Thanks to the 24-hour news cycle and social media (Trump averages 12 tweets per day according to Bloomberg) we’re being constantly inundated with “important” news that is mostly meaningless.
While the S&P 500, the Dow Jones Industrial Average, or tech-heavy Nasdaq, sometimes swing as much as 5% intra-day due to headlines, driven by 90% of trading being controlled by computerized trading, the market itself hasn’t done much over the past year.
That’s not surprising given that corporate earnings and cash flow per share have basically risen about 1.5% over the past 12 months. That’s pretty much how much the market is up.
However, this week there is an economic report that is indeed critical to watch because it could serve as the “canary in the coal mine” regarding whether or not the economy, corporate profits, and the stock market goes higher over the next year, or spends another year trade wildly but going nowhere fast.
Why The September Jobs Report Is Truly Important News…
In August just 130,000 net jobs were created according to the Bureau of Labor Statistics. It’s important to remember the margin of error is plus or minus 140,000 and large revisions are common from month to month.
August is also a time when many people are on vacation and so don’t send in their surveys. September generally sees a nice upward revision to the first estimate.
The jobs report is rich in data, not just about the headline job creation number and revisions, but what industries are creating or shedding jobs.
August’s first estimate showed retail and manufacturing, courtesy of the trade war, rather weak, with the slack being picked up by services. 25,000 temporary government jobs for the 2020 census boosted the 130,000 estimates and so the adjusted August figure was actually a tepid 105,000.
The median consensus among economists for September’s report is for 145,000 but the more important number to watch is 100,000. That’s approximately how many jobs it takes each month to keep up with population growth. Anything above 100K will tighten the labor market, reduce unemployment over time and most importantly, cause wage growth to keep rising.
The official wage growth in August was +3.2% YOY but 3.4% for non-supervisors (80% of workers). With core inflation running at 1.6% that means some of the best inflation-adjusted or “real wage growth” in a decade.
(Source: Atlanta Federal Reserve)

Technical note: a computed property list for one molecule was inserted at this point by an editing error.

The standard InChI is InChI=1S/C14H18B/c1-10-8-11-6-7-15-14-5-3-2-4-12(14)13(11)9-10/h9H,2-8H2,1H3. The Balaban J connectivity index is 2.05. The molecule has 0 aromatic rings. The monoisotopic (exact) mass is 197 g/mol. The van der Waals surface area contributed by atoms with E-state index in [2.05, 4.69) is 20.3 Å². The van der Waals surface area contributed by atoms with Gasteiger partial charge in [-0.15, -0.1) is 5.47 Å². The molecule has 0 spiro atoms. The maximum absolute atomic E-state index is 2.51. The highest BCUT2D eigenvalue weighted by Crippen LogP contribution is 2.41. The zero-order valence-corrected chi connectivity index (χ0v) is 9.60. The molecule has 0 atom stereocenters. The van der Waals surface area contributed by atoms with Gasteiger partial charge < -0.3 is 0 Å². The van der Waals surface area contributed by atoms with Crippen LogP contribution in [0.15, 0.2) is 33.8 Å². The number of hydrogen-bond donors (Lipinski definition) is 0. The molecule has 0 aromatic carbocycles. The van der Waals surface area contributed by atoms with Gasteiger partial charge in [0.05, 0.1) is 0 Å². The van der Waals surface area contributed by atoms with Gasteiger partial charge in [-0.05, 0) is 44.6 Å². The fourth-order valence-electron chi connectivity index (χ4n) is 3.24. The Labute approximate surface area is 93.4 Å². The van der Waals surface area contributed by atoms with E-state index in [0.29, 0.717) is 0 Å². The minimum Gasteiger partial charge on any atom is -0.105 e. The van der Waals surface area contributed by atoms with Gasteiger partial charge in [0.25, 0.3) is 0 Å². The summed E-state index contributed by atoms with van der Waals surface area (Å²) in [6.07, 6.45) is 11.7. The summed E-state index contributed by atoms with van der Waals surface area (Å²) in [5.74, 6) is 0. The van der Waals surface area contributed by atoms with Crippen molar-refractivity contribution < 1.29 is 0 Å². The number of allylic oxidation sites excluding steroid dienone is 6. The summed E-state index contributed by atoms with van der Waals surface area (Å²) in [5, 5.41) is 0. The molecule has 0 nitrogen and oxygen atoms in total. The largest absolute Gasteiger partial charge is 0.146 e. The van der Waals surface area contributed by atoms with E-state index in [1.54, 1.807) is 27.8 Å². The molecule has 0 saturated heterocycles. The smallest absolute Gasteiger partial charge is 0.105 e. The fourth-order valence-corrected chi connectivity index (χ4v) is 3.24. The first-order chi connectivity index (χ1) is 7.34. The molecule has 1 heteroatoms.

In reality, on average over 10,000 baby boomers retire every day (between now and 2034). Since people tend to make their peak earnings at the end of their careers, rolling 3-month median wage growth (50% of workers make more and 50% make less) is the more accurate wage growth tracking statistic.
The Atlanta Fed maintains a median wage growth tracker and indicates that wage growth for most workers is growing at 3.7%. That’s near its early 2019 peak of 3.9% which is near the 2007 highs of 4% (4.4% was the peak before the Great Recession). Given enough time and a tight enough labor market, median wage growth might even head back to its previous 5% levels in the late 1990s.
The reason that wage growth is what I consider to be the single most economic metric to watch is threefold
- strong wage growth makes consumers confident and gives them more money to spend
- 70% of US economic growth is driven by consumer spending (it’s largely what’s prevented a manufacturing recession from becoming a broader economic recession so far)
- higher wage growth and stronger consumer spending creates an incentive and need for companies to invest in productivity-boosting capex (productivity growth + labor force growth is ultimately what drives economic growth)
Another side benefit of rising wages is social stability. Weak labor growth courtesy of terrified workers afraid to ask for higher wages after the Financial Crisis is what caused many people to feel “left out” of the 10-year economic expansion.
Rising income inequality helped to fuel the rise of demagogues on both the right and left, which ultimately brought us President Trump, without which there would be no trade war and the highest recession risk in a decade (not to mention a lot more market volatility).
If we avoid recession in 2020 (61% probability of that according to the bond market) then we could face a far better 2020s in terms of steadier earnings growth, rising stock prices and a lot less political drama (though some will always be with us).